You can gain some good insight into clinical treatment from this letter written by a good thyroid doctor for patients that he sometimes consults with from a distance after an initial evaluation and tests.  The letter is sent to the PCP of the patient to help guide treatment.  

http://hormonerestoration.com/files/ThyroidPMD.pdf

In the letter please note the statement, "the ultimate criterion for dose adjustment must always be the clinical response of the patient."  Also note that the doctor frequently prescribes T4/T3 type meds because  many patients do not adequately convert T4 meds to T3. He uses whichever type of med works to relieve symptoms for the patient.

So with your hypo symptoms, I suggest that you need to increase your Free T3 level.  Since you seem to be converting T4 to T3 adequately so far, increasing your meds should work to accomplish that.  With Hashimoto's, while thyroid function continues to be destroyed, you may well need to gradually increase your meds to maintain levels that will relieve symptoms.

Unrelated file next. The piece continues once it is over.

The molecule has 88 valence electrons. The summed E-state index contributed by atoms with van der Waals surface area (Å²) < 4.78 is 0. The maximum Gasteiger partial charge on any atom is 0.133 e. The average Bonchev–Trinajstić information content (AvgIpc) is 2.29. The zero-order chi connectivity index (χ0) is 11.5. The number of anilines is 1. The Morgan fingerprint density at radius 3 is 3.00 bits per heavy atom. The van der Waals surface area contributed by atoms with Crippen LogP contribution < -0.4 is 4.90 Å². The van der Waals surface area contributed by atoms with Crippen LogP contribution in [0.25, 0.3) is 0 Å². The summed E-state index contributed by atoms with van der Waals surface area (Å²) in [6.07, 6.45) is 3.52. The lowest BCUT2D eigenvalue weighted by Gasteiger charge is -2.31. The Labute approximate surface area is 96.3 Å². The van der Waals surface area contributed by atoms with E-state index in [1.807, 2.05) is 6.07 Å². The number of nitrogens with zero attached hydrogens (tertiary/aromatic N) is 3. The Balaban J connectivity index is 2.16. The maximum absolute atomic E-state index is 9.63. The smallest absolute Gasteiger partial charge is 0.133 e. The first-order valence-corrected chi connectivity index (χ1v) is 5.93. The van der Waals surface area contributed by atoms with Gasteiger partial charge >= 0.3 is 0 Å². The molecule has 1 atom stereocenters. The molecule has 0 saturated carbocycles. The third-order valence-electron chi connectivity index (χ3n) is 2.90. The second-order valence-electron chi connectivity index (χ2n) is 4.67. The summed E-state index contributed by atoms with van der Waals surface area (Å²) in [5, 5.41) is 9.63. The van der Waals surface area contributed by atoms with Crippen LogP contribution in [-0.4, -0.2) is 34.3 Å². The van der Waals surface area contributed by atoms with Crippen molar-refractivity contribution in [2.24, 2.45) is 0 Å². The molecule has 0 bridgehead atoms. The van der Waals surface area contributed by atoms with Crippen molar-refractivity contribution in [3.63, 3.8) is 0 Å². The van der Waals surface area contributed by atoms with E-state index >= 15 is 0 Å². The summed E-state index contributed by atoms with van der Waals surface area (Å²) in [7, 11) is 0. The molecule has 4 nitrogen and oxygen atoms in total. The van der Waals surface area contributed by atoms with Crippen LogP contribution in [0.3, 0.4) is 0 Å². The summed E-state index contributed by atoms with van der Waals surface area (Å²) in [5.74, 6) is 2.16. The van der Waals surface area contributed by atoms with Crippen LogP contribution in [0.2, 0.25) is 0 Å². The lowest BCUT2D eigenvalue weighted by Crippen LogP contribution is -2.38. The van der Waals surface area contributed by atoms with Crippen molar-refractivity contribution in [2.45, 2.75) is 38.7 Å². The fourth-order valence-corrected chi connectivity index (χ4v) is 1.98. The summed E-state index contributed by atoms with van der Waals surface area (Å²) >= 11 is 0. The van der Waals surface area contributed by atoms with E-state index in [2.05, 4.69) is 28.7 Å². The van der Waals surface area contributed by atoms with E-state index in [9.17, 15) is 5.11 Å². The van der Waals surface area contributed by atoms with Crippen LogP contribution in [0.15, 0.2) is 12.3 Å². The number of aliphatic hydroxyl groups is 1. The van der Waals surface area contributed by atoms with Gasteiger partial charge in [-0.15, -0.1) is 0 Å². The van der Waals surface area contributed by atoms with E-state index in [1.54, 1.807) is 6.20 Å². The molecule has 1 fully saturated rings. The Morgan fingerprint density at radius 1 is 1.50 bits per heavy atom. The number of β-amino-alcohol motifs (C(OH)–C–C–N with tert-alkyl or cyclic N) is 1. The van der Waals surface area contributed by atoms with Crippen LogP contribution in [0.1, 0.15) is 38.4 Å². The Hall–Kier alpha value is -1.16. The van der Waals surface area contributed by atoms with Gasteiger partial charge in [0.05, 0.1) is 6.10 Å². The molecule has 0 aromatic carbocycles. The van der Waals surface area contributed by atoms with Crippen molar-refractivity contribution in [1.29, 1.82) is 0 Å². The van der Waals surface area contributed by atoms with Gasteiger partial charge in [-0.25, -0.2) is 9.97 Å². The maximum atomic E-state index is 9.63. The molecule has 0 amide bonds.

If you haven't been tested for Vitamin A,D, B12 and ferritin, I suggest that you should do those as well.  Hypo patients often find they are too low in the ranges for those tests as well.  

Avatar universal
I posted this for everybody but especially for you
200220 tn?1361955154
I tried to bring up this web site and it wouldn't go through.  Have you tried it lately?  I just can't seem to get my hashimoto under control.  My endo has increased my tirosent from 50 mg to adding an extra one once a week.  I actually seem to feel worse.  I am really tired, I think from stress and it seems that I am having issues with depression.  Also my hair was falling out - not a lot but as I walked it would just fall on my shoulders.  I am so discouraged that I have been fighting this for over 5 years and it still doesn't seem to get resolved.  Is this something I will never get straight or is it possible to get hashimoto stable?